First of all, they probably didn't live in caves. Early archaeologists just made this assumption when they first started finding old bones and paintings preserved for millions of years in caves. But you know what they say about assumptions making an ass out of u and ... muption. Modern archaeologists have since found evidence of early human life far from any caves, and they now suspect that caves may barely have been used for residences at all. Caves previously thought to be homes may have in fact been carefully prepared burial sites, which would explain all the skeletons and artwork in them.
Future anthropologists will think we lived in boxes underground.
There's also no good reason to think that early hominids were any less intelligent than us -- which you can take as you will the next time you accidentally drop your phone in the toilet. Neanderthals are believed to have used complex hunting methods to trick mammoths into falling into ravines, indicating there were techniques for communication and advanced planning. There's also evidence that they knew how to make pitch (that goopy black stuff that's used as waterproof sealant and torch fuel), which took Homo sapiens until the late Middle Ages to mass produce.
Anthropologists also believe that Homo erectus had the technology to build and navigate seafaring boats, a skill that we're guessing 99.9 percent of the people reading this do not possess. With all that brain power, it's also unlikely that "cavemen" communicated with the simplistic "Fire bad! Meat good! Chad bastard!" phrases generally associated with them. Our ancestors from 15,000 years ago had such intricate language that we still use some of their words today.
Words such as "mother," "ashes," "worm," and "staycation."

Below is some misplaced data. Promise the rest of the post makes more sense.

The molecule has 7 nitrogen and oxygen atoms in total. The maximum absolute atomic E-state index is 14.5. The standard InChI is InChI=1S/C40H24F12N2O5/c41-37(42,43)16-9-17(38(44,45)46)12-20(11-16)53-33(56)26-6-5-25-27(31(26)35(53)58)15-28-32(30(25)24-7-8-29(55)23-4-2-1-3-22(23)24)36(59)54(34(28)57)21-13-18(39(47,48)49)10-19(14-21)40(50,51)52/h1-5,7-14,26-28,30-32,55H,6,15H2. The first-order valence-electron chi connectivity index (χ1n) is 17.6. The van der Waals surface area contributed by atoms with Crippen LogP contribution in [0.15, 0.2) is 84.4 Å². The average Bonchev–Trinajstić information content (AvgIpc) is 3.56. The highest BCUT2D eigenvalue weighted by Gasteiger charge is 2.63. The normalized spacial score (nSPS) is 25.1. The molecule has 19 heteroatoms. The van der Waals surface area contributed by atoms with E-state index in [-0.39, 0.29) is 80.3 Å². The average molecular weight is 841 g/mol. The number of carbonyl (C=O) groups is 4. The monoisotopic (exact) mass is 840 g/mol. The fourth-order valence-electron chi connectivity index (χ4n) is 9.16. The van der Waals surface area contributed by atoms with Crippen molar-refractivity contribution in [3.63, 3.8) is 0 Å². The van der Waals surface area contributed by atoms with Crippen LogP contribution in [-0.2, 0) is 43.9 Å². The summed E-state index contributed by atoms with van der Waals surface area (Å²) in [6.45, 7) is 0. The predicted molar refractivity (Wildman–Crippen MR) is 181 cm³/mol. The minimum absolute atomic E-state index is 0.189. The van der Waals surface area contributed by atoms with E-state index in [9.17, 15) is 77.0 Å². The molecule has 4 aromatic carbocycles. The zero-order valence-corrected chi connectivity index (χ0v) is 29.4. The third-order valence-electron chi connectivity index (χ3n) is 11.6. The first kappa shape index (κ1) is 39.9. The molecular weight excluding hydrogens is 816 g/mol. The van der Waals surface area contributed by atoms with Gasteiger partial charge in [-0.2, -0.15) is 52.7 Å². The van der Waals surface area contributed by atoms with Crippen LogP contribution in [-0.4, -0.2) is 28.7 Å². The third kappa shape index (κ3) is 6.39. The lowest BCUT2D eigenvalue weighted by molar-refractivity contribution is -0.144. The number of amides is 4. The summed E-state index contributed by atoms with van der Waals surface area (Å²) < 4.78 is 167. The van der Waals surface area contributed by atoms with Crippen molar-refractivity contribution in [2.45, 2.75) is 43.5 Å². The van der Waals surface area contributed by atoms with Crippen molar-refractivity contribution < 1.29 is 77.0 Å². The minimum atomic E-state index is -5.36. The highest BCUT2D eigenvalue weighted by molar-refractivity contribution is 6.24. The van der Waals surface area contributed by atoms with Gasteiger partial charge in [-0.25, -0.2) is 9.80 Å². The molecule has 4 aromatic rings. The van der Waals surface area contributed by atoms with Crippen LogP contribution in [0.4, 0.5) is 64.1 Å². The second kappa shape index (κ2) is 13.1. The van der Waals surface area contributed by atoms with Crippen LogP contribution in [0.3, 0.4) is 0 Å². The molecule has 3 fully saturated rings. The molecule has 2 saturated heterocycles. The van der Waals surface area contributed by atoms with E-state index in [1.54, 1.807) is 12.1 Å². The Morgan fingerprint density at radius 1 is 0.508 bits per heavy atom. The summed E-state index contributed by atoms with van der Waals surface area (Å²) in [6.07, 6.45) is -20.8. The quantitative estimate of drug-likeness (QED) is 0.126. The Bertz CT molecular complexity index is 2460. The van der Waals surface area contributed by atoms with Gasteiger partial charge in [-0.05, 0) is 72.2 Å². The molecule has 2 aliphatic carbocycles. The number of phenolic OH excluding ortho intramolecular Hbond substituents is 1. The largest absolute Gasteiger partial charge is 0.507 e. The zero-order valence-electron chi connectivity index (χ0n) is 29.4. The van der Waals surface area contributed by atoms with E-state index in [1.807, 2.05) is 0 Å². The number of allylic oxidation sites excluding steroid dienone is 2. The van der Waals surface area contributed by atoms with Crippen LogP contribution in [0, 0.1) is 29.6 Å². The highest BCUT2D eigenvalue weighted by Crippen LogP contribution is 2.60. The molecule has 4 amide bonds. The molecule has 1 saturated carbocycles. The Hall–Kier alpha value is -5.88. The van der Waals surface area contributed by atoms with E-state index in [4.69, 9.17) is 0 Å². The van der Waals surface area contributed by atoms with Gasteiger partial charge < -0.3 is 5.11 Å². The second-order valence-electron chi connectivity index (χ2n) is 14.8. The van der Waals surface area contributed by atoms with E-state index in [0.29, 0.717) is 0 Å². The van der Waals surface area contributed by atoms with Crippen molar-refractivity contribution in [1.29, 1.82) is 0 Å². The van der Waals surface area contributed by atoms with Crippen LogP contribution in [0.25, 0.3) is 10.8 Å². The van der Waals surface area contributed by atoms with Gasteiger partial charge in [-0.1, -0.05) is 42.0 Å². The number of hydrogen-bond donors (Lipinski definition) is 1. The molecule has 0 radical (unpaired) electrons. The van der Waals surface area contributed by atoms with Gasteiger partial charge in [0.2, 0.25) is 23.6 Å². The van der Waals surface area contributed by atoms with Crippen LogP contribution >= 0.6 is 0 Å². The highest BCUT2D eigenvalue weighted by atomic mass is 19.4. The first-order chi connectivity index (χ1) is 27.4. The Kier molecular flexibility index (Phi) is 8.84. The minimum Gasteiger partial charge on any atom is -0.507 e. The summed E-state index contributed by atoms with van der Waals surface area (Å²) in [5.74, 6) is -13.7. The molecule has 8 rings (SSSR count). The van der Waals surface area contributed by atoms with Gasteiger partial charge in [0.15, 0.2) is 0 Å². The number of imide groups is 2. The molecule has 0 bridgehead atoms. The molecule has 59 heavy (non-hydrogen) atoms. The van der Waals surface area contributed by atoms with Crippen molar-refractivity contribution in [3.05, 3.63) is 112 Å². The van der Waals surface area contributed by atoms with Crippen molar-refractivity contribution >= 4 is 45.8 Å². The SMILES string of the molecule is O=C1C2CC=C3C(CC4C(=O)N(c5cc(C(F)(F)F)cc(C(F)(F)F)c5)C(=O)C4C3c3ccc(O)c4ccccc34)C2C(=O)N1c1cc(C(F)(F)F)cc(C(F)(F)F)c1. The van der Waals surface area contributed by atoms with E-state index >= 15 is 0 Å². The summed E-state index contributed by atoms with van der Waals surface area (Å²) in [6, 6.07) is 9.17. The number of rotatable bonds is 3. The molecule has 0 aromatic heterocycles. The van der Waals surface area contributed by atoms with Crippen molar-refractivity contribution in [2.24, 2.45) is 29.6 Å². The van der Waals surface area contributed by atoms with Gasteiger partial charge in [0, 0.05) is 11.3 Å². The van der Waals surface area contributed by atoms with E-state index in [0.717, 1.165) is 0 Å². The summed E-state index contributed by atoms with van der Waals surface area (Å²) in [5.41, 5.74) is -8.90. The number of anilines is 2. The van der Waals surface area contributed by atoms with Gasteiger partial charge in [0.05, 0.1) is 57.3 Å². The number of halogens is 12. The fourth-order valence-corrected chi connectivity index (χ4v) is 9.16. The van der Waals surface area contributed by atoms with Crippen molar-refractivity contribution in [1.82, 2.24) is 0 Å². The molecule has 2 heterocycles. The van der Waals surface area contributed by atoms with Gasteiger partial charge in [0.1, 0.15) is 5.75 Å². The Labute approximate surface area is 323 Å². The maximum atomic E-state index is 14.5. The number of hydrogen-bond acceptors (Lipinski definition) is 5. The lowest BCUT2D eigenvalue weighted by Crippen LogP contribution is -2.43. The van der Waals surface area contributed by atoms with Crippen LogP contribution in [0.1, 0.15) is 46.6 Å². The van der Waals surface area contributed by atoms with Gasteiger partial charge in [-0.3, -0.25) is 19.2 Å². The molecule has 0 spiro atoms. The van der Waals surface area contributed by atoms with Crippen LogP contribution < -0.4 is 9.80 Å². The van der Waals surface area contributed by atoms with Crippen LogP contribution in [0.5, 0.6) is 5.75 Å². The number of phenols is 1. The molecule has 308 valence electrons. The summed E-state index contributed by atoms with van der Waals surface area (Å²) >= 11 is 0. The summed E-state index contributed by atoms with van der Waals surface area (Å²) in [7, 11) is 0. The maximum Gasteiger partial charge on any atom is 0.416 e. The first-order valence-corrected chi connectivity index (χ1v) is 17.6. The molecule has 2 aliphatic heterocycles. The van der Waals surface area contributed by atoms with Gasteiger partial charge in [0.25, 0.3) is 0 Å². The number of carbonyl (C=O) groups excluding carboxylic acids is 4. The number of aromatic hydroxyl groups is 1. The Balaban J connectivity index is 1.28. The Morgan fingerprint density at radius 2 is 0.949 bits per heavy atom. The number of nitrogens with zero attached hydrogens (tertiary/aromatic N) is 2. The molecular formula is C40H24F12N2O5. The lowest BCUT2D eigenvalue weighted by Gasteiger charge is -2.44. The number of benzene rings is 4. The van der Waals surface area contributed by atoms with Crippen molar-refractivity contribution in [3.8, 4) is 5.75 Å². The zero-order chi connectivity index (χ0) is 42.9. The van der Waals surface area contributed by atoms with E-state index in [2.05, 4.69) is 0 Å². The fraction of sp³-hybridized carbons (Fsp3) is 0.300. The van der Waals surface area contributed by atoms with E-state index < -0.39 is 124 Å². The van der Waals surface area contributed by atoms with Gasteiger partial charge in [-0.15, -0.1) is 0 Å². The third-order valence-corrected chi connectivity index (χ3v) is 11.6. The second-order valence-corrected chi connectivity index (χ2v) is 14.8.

There's also evidence of hominid altruism, such as one-to-two-million-year-old skeletons with decayed bones and teeth, indicating that they would have had trouble walking and eating without assistance. In other words, they died far older than they should have been able to survive on their own, implying that their friends and family cared for them, or at least benefited from their wisdom. Ancient man carried their loved ones through hinterlands full of constant dangers and gave up some of their precious few resources to keep them alive, while we stuck our parents in nursing homes and started screening their calls the moment they asked us to teach them how to use Netflix.
Yeah, if you want to celebrate some historical genius, forget about the Wright Brothers or Tesla -- we'll take whatever cave person first had the idea to keep feeding and caring for Ogg, even though his gimpy ass was slowing down the group. We're reasonably sure none of us would be here without them.
For more ways we're idiots about history, check out 6 Things From History Everyone Pictures Incorrectly and 5 Scenes From History That Everyone Pictures Incorrectly.
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